Here's How Much More Meat Americans Are Buying
Meat sales are surging as Americans hunker down at home, but just how much are they buying?
According to IRI (Information Resources Inc.), sales of meat increased 91% during the week ended March 22 as Americans stuck at home changed meal time behaviors and caused retailers to impose quantity limits. Volume sales were up 78%.
During that week, three fresh proteins more than doubled sales versus the comparable week in 2019: fresh turkey (+126%), fresh exotic meats, such as duck and bison (+123%) and pork (+101%).
“Bison had been enjoying strong year-over-year growth before the COVID-19 meat sales surge, but product demand has been up 250%+ over the past three weeks for us,” said David Kent, SVP of sales for Great Range Brand Bison. “Some retailers have had to ration product, not unlike paper goods and cleaning supplies. Our production teams have answered the call, scheduling extra shifts to meet demand. I think the niche proteins and claims-based proteins benefited in general from stock outs in the big three proteins. What we pulled off together, as the entire meat supply chain, is incredible.”
The usual growth drivers of beef and chicken saw the largest increases in terms of dollars, and turkey was once again the highest in percentage growth. In absolute dollars, the five biggest winners for the week of March 22 were ground beef ($180 million more versus the comparable week in 2019), chicken breasts ($75 million), pork loin ($40 million), beef short loin (nearly $40 million) and beef chuck ($35 million), according to IRI. The other items making up the top 10 were ribeyes, beef round, chicken wings, recipe-ready beef and pork ribs.
“As an organization, we had to quickly switch gears,” said Samer Rahman, senior director of meat and seafood for Allegiance Retail Services. “Faced with school, restaurant and retail outlet closures, we had to assess customer needs in advance of the unknown height and course of the epidemic. Our community worked together to ensure shelves were stocked to the best of our ability, with the support of our national and local supplier partners. Everyone worked around the clock to ensure sanitary and safe stores while committing to in-stock conditions across departments. The food industry is a resilient business and we, as a community, will face this challenge head on and come out with a true appreciation of every person who made this happen.”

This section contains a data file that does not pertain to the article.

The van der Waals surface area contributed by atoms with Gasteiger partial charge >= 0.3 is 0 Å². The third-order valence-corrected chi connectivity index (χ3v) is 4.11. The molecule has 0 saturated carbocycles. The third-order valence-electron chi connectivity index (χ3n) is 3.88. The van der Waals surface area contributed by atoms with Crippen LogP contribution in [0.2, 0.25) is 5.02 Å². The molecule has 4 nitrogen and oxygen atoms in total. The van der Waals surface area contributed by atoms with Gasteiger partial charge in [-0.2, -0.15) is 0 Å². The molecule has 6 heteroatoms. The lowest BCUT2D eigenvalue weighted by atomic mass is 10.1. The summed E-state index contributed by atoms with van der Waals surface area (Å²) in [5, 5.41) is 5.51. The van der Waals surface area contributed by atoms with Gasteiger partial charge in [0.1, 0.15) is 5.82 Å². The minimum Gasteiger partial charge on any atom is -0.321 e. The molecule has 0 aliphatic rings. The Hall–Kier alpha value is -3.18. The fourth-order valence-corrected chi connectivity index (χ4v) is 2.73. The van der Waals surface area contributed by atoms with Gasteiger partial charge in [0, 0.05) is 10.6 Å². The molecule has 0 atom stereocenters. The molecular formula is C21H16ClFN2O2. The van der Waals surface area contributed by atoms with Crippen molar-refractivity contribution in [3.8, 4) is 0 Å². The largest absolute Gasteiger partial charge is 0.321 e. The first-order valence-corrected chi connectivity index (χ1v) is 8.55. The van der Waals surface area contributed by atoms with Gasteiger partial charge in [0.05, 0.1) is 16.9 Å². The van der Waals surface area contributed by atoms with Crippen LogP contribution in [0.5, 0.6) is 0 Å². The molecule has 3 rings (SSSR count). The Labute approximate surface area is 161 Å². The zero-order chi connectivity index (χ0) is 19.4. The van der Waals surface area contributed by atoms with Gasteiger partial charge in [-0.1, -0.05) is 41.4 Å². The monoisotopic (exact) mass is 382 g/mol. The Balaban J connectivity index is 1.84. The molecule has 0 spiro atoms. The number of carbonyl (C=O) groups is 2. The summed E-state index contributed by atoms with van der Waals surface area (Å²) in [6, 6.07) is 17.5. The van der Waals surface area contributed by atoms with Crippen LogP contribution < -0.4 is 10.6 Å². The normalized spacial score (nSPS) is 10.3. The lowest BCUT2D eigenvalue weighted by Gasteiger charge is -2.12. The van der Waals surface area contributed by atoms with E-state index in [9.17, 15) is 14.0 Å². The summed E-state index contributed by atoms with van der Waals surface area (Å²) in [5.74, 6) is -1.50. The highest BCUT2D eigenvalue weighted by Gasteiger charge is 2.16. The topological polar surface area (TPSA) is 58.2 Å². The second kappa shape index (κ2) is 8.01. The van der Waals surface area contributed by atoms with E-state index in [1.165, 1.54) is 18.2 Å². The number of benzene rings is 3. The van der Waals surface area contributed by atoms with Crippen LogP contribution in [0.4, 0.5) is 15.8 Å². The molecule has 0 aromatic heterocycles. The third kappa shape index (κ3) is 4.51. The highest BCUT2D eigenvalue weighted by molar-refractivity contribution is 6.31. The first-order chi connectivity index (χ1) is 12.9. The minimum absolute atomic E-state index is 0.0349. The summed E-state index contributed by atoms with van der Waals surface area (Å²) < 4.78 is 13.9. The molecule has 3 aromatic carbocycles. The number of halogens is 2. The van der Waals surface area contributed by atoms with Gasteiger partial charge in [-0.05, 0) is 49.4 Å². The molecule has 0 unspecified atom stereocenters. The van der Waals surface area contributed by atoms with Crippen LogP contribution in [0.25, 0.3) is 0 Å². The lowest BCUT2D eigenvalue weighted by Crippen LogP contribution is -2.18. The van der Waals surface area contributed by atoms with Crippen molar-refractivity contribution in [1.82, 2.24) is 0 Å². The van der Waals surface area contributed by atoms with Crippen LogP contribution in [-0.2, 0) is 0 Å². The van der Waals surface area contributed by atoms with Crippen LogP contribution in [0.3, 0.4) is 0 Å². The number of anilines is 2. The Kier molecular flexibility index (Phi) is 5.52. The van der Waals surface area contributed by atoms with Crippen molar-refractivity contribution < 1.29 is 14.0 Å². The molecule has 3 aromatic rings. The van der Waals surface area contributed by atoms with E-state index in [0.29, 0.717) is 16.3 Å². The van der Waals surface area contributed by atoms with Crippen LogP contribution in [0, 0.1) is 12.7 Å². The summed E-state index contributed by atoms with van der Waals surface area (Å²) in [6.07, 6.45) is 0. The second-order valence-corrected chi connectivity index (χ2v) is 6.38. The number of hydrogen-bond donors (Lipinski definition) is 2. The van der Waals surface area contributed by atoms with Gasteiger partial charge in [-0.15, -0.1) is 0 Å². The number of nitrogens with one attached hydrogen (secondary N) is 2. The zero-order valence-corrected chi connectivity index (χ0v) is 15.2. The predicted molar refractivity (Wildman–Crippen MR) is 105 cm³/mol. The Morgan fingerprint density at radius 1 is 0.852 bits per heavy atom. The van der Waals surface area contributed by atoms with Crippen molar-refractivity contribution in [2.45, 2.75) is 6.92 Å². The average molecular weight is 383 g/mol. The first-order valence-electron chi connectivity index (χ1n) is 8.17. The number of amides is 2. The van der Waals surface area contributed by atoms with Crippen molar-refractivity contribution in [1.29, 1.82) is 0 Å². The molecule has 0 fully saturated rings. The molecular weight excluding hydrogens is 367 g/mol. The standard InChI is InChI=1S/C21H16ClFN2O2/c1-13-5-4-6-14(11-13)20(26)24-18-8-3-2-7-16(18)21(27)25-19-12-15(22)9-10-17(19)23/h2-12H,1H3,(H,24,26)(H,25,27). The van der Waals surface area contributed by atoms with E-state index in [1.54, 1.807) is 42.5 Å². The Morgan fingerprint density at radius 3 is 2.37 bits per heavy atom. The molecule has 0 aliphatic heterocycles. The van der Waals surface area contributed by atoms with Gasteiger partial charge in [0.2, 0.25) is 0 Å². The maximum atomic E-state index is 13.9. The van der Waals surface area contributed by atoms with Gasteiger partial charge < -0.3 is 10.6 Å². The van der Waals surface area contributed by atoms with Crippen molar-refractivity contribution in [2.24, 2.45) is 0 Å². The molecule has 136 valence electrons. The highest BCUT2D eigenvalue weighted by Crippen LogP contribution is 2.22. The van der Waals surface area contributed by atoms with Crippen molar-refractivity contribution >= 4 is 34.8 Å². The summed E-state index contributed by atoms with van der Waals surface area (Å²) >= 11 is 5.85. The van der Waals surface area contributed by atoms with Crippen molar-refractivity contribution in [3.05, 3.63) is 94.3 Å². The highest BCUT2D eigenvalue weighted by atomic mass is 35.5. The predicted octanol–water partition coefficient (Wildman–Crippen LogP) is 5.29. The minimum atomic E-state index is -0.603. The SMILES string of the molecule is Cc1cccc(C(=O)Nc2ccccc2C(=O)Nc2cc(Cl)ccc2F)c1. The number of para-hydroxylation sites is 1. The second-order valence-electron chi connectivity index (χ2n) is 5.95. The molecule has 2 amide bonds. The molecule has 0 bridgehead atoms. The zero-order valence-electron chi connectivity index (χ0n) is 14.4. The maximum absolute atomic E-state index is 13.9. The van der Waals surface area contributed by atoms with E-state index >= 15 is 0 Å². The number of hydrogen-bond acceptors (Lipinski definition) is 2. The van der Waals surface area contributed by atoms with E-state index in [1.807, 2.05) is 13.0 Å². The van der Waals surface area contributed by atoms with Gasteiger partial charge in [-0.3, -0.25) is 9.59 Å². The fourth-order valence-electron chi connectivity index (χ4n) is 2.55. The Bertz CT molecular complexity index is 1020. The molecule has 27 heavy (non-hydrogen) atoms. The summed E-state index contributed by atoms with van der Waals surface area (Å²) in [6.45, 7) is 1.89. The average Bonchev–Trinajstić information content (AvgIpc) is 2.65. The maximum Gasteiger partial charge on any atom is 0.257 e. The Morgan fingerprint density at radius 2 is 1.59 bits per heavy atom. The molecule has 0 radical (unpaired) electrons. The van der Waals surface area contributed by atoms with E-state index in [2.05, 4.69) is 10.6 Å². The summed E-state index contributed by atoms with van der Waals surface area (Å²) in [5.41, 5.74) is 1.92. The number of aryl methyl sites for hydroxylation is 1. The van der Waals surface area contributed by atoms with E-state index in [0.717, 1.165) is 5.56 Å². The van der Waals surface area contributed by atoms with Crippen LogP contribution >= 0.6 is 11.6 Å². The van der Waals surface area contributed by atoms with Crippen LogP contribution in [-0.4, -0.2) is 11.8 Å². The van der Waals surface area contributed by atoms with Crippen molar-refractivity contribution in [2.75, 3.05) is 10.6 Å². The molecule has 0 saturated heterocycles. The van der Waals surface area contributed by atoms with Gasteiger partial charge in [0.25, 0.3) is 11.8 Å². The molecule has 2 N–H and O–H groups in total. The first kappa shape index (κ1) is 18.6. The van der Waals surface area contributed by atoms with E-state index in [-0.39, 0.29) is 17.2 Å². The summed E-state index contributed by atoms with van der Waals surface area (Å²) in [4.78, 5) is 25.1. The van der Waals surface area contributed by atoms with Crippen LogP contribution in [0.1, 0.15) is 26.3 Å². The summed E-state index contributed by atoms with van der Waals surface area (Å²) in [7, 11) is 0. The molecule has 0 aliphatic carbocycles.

meals at home
IRI found that for the week of March 22, 56% of consumers ate more meals at home versus at/from a restaurant. But with universities and schools closed, many students moved back home. In Florida, for instance, 350,000 students live on campus. Consider their added three meals per day at home — that is 1 million more meals consumed at home per day, for Florida students alone.
Next, consider the people working from home and all the elementary and high school students being at home. That means many more breakfast, snack and lunch occasions that moved to at-home. Also consider the fact that all sports and evening activities have been canceled, so no more “scramble dinners” to be out the door in 10 minutes, but time to create an actual home-cooked dinner.
IRI found that among households with kids, 69% have kids staying home from school or daycare centers versus 38% the week prior and 47% are doing fewer activities and sports. And lastly, consumers are looking to boost their nutritional intake and build their immune systems and from their buying patterns, it certainly appears meat matters during times of crisis.
These are all current drivers of increased everyday demand of the grocery channel versus foodservice.
Momentum for the meat category will likely continue in the month ahead as national guidelines to stay at home and avoid large gatherings were extended by President Trump on Sunday until April 30.